Topics:

Tricuspid atresia (64%)64% related to the paper, Fontan procedure (64%)64% related to the paper, Right pulmonary artery (63%)63% related to the paper, Glenn procedure (61%)61% related to the paper, Pulmonary artery (57%)57% related to the paper
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2,270 Citations
open accessOpen access Journal Article DOI: 10.1136/THX.54.7.581
Usefulness of the Medical Research Council (MRC) dyspnoea scale as a measure of disability in patients with chronic obstructive pulmonary disease
Janine C Bestall1, Elahna Paul1, Rachel Garrod1, R Garnham1, Paul W. Jones1, Jadwiga A. Wedzicha1
01 Jul 1999 - Thorax

Abstract:

BACKGROUND Methods of classifying chronic obstructive pulmonary disease (COPD) depend largely upon spirometric measurements but disability is only weakly related to measurements of lung function. With the increased use of pulmonary rehabilitation, a need has been identified for a simple and standardised method of categorising... BACKGROUND Methods of classifying chronic obstructive pulmonary disease (COPD) depend largely upon spirometric measurements but disability is only weakly related to measurements of lung function. With the increased use of pulmonary rehabilitation, a need has been identified for a simple and standardised method of categorising disability in COPD. This study examined the validity of the Medical Research Council (MRC) dyspnoea scale for this purpose. METHODS One hundred patients with COPD were recruited from an outpatient pulmonary rehabilitation programme. Assessments included the MRC dyspnoea scale, spirometric tests, blood gas tensions, a shuttle walking test, and Borg scores for perceived breathlessness before and after exercise. Health status was assessed using the St George’s Respiratory Questionnaire (SGRQ) and Chronic Respiratory Questionnaire (CRQ). The Nottingham Extended Activities of Daily Living (EADL) score and Hospital Anxiety and Depression (HAD) score were also measured. RESULTS Of the patients studied, 32 were classified as having MRC grade 3 dyspnoea, 34 MRC grade 4 dyspnoea, and 34 MRC grade 5 dyspnoea. Patients with MRC grades 1 and 2 dyspnoea were not included in the study. There was a significant association between MRC grade and shuttle distance, SGRQ and CRQ scores, mood state and EADL. Forced expiratory volume in one second (FEV 1 ) was not associated with MRC grade. Multiple logistic regression showed that the determinants of disability appeared to vary with the level of disability. Between MRC grades 3 and 4 the significant covariates were exercise performance, SGRQ and depression score, whilst between grades 4 and 5 exercise performance and age were the major determinants. CONCLUSIONS The MRC dyspnoea scale is a simple and valid method of categorising patients with COPD in terms of their disability that could be used to complement FEV 1 in the classification of COPD severity. read more read less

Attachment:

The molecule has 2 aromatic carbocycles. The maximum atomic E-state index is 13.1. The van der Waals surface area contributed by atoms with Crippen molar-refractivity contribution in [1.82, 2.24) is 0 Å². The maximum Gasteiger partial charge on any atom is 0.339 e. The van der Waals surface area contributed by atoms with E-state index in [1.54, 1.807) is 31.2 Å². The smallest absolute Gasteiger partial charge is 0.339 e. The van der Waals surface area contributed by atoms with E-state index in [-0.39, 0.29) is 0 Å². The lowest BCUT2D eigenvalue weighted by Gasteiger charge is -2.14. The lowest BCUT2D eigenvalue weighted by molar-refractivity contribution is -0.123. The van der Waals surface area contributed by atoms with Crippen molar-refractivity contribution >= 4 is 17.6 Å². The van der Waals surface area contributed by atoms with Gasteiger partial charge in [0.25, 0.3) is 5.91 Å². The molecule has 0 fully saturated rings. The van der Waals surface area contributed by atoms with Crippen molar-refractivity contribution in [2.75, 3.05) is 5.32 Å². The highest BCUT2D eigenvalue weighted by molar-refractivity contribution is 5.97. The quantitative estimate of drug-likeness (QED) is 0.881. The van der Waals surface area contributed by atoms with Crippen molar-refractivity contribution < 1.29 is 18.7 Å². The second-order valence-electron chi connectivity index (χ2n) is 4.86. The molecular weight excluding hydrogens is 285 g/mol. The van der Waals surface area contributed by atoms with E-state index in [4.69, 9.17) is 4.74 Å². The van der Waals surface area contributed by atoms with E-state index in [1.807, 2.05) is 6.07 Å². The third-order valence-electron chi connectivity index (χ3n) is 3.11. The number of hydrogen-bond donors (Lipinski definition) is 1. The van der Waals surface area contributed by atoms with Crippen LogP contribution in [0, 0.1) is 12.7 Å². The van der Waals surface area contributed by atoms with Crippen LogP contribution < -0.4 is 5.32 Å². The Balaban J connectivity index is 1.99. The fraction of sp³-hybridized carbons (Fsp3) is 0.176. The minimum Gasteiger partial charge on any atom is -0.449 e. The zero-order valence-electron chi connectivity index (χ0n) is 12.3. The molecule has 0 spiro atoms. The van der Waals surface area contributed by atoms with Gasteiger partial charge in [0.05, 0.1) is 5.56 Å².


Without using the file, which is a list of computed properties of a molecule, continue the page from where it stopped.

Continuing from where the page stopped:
Topics:

BODE index (55%)55% related to the paper, Pulmonary rehabilitation (53%)53% related to the paper, COPD (51%)51% related to the paper
View PDF
1,975 Citations
open accessOpen access Journal Article DOI: 10.1136/THORAX.57.10.847
Relationship between exacerbation frequency and lung function decline in chronic obstructive pulmonary disease
01 Oct 2002 - Thorax

Abstract: